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Monday, Jan 14, 2002

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I-T sops for telecom cos likely to stay

Hema Ramakrishnan

NEW DELHI, Jan. 13

THE Government is set to retain the income tax benefits, including a five-year tax holiday, given to telecom companies and other infrastructure service providers in the Budget, following the recommendations of a high-level Committee.

The committee, chaired by Mr N.K. Singh, Member, Planning Commission, has rejected the proposal made by the Parthasarathy Shome Committee on Tax Policy and Administration to scrap income tax breaks under Section 80 IA and 80 IB of the Income Tax Act, 1961. It had, instead, made out a case for continuing the tax concessions to make investments in infrastructure attractive, said a senior government official.

The Department of Telecommunications (DoT), on its part, has mooted extension of tax holiday under Section 80 IA to State-owned telecom companies, saying that 70 per cent of the new investments during the Tenth Plan are likely to be made by these companies.

MTNL plans to flag this issue in its pre-Budget discussions with the Finance Ministry. The company's contention is that the criteria for eligibility should be the level of investment rather than the date of setting up the network.

Under the existing provisions of Section 80 IA, a two-tier tax benefit is extended to profits accruing to basic and cellular operators, Internet service providers and broadband networks set up on or after April 1, 1995 and before April 1, 2003. The benefit to these enterprises includes a five-year tax holiday, with a further deduction of 25 per cent of profits (30 per cent in the case of companies) over the next five years.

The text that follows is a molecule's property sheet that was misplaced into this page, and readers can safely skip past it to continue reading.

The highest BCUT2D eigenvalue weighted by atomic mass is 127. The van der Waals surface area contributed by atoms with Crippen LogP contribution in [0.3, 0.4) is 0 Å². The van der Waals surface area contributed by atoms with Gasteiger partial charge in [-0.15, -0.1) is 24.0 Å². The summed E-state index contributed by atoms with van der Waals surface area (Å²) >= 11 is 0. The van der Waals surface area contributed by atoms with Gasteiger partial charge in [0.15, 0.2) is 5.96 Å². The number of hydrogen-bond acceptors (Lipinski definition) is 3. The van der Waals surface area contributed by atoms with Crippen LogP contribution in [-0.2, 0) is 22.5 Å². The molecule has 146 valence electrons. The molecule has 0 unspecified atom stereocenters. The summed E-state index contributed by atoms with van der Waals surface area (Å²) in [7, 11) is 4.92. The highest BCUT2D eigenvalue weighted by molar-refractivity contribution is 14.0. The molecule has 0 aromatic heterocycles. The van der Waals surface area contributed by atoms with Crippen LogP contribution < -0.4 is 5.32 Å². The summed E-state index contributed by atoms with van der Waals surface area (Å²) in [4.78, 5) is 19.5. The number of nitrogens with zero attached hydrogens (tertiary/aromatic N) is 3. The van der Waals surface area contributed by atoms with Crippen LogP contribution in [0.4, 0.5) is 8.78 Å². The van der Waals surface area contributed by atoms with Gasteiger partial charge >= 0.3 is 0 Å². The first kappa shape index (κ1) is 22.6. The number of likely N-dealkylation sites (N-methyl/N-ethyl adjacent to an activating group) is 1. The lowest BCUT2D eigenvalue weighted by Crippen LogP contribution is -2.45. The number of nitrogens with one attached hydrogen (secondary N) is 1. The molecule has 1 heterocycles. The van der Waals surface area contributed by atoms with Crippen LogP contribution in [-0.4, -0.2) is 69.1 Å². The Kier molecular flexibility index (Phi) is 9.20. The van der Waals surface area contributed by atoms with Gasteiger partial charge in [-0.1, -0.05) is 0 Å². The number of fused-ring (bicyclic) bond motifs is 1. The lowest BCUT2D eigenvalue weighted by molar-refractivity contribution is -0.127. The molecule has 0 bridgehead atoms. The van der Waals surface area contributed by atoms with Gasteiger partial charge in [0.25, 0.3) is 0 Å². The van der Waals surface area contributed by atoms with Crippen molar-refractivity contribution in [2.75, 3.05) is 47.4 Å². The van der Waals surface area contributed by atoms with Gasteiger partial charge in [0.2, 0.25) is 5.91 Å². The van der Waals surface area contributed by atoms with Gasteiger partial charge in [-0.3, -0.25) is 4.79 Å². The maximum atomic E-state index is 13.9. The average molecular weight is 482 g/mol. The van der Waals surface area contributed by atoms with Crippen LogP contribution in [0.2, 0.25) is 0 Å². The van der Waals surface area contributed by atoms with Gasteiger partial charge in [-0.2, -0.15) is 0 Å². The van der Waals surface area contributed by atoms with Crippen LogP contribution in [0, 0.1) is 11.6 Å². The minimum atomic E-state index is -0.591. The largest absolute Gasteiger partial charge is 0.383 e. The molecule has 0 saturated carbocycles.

Tax breaks under Section 80 IA are also available to enterprises engaged in power generation, transmission and distribution, developers of special economic zones, industrial parks as well as enterprises engaged in developing, operating or maintaining infrastructure facilities including roads, highways, bridges, airports, ports and rail systems.

The Shome Committee, which was critical of the incentives given for the development of backward areas, held that the tax benefits under Section 80 IA had adversely impacted revenue flows because of its wide coverage.

The panel held that the benefit of these provisions (Section 80 IA and 80 IB) should be terminated even in the case of existing eligible taxpayers. This implies that if the assessee has availed the tax concession for six years, the benefit should not be given for the remaining four years.DoT officials contend that a sudden withdrawal of the benefits, which are intended to shore up investments in these sectors, would adversely impact the cost calculations of telecom majors (which have factored in the tax benefits).

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